Wednesday, January 31, 2018

State of the Union; Larger Than A Tweet

U.S. President Donald Trump delivered a powerful speech on January 30, 2018.   Speaking to a joint session of Congress, Trump enumerated a list of achievements since his inauguration that pointed to U.S. gains both domestically and abroad.  With the economy in rebound and unemployment falling, the President bragged about the financial benefits of his tax reform package for American families and businesses.  His presentation had the popular tenor of Reagan and Lincoln, speaking using language explaining the direction of the economy to ordinary Americans; noting that, corporate America had already heard, and was already responding to, his clarion call.

Internationally, Trump capped his Administration’s the nearly total rout of ISIS in Iraq and Syria by announcing he had signed an executive order instructing Secretary of Defense Mattis to keep the U.S. detention facility in Guantanamo Bay, Cuba open for business.   His message was clear, for terrorists, Guantanamo will be the end of the line.  The U.S. intends that if captured, they will live out what remains of their lives in captivity.  In other words, he’s created a tangible consequence and hopefully a deterrent to future radicalization threats against the United States in a tone that speaks to individuals contemplating terror.

Against other adversary nations, Trump’s speech was more conventional in rhetoric criticizing the behavior of rogue regimes such as North Korea and encouraging popular liberation causes in places like Iran.  His speech may have specifically asked Congress to fully fund the US defense budget and invest in the modernization of the US nuclear arsenal; but his activist messaging directly to other nations clearly continues to show that the most potent weapon in his arsenal remains the diplomacy of “aggressive negotiations”.  Fittingly, cameras focused on U.S. Ambassador to the United Nations Nikki Haley as Trump made his remarks.

The President also took the time in his address to explain his immigration reform package directly to the American people.  He is clearly snatching the agenda away from Congress even as they debate the same topic working towards yet another continuing resolution to fund or shut down the government next week. He spoke that his four pillar proposal was a compromise.  His message was clear, neither theFar  Left nor the Far Right will be entirely happy; but, he intends to get a solution that will take immigration reform to a solution now and make it disappear from being a nagging wedge come the 2018 midterm election. The President’s first two of four pillars approach consisting of a generous expansion of DACA with a real path to citizenship on the one hand and full funding for border security on the other was classic “Art of the Deal”. His third and fourth pillar addressing visa lotteries and chain migration focused on the consequence effects of these policies. My guess here?  He’ll get pillars one and two.  Three and four are bargaining chips to get one and two.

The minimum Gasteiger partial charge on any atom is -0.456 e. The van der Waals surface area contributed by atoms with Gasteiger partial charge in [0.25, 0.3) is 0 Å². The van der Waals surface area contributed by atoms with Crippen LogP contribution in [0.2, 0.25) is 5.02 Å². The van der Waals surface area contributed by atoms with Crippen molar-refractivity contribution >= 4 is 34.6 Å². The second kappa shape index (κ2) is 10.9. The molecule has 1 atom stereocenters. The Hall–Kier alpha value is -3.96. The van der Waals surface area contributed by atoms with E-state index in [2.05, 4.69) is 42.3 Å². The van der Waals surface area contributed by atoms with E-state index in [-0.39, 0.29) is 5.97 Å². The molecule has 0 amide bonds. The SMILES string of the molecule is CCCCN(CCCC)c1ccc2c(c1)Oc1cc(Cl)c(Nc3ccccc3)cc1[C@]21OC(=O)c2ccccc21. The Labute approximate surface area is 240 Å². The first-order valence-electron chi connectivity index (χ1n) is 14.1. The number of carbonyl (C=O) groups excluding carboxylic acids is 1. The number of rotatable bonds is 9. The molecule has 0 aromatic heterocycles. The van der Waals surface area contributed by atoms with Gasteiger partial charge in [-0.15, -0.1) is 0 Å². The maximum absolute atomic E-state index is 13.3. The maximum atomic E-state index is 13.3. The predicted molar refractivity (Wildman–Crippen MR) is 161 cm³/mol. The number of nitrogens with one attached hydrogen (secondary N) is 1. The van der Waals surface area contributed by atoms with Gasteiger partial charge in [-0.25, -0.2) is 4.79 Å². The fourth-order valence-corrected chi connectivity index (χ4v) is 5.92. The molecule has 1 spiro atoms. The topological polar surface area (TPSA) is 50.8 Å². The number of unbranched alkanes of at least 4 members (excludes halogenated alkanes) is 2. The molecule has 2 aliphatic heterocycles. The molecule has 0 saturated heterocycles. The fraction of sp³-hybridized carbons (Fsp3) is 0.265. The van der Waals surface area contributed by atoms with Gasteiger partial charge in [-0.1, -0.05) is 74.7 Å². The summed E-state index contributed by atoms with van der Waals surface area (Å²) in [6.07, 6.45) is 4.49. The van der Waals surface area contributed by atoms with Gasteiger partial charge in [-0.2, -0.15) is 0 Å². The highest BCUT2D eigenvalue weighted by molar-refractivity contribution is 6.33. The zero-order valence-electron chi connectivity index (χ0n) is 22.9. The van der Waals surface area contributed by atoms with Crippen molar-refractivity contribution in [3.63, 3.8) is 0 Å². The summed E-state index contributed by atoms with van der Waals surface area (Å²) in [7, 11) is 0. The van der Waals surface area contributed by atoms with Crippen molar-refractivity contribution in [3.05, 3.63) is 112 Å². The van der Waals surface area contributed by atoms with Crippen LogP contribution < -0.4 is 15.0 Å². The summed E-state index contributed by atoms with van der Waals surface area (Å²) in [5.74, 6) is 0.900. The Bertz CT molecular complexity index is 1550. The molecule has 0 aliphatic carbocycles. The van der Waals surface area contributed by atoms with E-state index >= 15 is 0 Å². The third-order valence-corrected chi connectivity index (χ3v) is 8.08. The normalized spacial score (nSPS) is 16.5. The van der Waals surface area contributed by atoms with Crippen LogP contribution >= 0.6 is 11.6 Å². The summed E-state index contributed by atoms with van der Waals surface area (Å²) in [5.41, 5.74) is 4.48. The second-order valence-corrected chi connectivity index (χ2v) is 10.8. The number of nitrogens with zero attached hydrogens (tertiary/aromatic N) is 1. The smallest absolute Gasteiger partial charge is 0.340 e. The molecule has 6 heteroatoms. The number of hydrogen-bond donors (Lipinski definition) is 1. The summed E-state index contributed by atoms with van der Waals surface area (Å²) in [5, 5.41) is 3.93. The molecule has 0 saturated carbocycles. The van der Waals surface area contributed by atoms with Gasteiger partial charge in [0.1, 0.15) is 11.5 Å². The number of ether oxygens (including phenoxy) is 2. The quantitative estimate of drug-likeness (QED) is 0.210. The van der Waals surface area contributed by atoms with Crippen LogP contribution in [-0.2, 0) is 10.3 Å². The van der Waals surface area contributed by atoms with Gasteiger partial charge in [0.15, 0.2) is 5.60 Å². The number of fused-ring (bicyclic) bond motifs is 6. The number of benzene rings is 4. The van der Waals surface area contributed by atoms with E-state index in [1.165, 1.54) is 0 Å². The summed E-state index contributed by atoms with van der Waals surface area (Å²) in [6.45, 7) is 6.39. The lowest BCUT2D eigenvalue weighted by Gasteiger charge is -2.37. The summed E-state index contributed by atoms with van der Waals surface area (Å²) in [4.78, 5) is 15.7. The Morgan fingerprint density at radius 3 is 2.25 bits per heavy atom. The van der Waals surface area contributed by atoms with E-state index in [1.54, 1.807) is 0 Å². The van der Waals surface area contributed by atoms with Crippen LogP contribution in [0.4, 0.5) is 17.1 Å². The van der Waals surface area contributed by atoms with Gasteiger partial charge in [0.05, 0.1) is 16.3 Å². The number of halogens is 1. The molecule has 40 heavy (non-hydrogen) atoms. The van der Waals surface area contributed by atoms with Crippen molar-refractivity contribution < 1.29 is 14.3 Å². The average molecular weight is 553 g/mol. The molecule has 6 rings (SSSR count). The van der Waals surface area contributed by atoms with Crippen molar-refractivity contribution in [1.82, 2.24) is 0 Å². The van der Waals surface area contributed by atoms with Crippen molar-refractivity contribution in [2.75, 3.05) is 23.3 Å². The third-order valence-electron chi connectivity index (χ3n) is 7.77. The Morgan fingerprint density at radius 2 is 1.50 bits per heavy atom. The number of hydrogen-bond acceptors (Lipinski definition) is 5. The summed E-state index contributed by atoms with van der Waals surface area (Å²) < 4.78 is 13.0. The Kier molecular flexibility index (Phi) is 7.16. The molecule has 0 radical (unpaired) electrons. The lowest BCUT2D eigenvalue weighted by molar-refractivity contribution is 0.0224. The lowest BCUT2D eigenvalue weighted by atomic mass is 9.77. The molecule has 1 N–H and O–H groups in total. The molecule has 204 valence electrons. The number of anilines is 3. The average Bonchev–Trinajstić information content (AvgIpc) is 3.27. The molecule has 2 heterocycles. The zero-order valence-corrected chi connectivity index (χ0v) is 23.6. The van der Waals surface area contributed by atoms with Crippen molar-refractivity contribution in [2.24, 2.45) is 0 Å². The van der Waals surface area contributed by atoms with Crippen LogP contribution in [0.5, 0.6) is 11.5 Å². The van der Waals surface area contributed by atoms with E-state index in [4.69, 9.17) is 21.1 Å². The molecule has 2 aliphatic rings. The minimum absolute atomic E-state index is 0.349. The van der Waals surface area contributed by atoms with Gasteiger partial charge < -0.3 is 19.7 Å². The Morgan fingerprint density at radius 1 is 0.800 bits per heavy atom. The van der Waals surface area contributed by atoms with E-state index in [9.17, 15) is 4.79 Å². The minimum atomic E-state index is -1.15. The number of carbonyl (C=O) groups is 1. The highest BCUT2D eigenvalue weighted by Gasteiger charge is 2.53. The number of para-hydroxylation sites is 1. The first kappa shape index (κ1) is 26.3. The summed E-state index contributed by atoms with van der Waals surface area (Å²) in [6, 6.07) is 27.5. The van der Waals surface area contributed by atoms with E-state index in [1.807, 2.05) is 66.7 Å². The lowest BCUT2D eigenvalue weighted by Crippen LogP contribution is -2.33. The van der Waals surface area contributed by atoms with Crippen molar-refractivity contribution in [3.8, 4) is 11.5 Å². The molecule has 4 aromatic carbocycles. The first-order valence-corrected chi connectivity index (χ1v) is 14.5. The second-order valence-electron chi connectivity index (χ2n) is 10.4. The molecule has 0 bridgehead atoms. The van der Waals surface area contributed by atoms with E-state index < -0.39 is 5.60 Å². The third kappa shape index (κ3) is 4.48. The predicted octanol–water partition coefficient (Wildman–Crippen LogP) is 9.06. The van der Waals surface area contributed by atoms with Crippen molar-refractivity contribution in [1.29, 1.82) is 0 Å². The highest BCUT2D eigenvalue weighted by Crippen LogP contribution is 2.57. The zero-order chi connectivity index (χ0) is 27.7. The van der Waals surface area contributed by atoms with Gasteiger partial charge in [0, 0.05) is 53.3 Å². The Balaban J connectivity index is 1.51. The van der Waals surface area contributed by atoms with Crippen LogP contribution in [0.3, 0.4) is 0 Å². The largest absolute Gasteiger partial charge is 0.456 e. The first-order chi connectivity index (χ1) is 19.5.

However what really impressed me about the State of the Union address was Trump’s stunning, there’s really no other word for it, capture of the domestic quality of life agenda for 2018.  His call for a solution to the high cost of prescription drugs where Americans spend as much as $1 of every $6 of their medical costs according to a Tweet by Fox News on the heels of his statement put him in direct communication with ordinary Americans yet again.  His call to streamline infrastructure investment spoke to every frustrated state and local government.  And his acknowledgement that America has an opioid epidemic problem brought light to America’s penchant to sweep inconvenient truths under the rug.  These are clear markers of President’s “connected” leadership based on honest recognition of domestic issues; something much needed in America.

Applause by the Republican contingent and the audience in the gallery was enthusiastic.  Reaction by the Democratic contingent, not so much. As the camera’s panned, I was moved to Tweet, “That’s a lot of unhappy Democrats” earlier in the evening.  By the time I watched Joe Kennedy’s rambling response speech, I kind of felt sorry for the many loyal opposition Democrats that their leadership is stifling from participating more constructively in a bi-partisan process.

Given the momentum generated but Trump’s State of the Union address, it’s going to be an interesting 2018 in the United States of America.

Tuesday, January 23, 2018

“Getting to Yes”; Can Donald Trump Manage the Ultimate “Art of the Deal” and bring Korea to Camp David?

What does it mean for the United States to have a provocateur President?  What can a Nation accomplish when it looks at old problems with “out of the box” eyes?  What pathways to global stability are open today that were not open when America led incrementally?  As 2018 gets underway, the world has a unique opportunity to defuse and demobilize yet another worrisome point of tension in the international community of nations, Korea.  Have the efforts of the Unites States of America under President Donald Trump to shift U.S. posture from deferring confrontation to actively engaging the long festering nuclear weapons program of the Kim Jong-un’s Democratic People’s Republic of Korea aka North Korea, have created a unique opportunity to end one of the world’s longest and most artificial wars?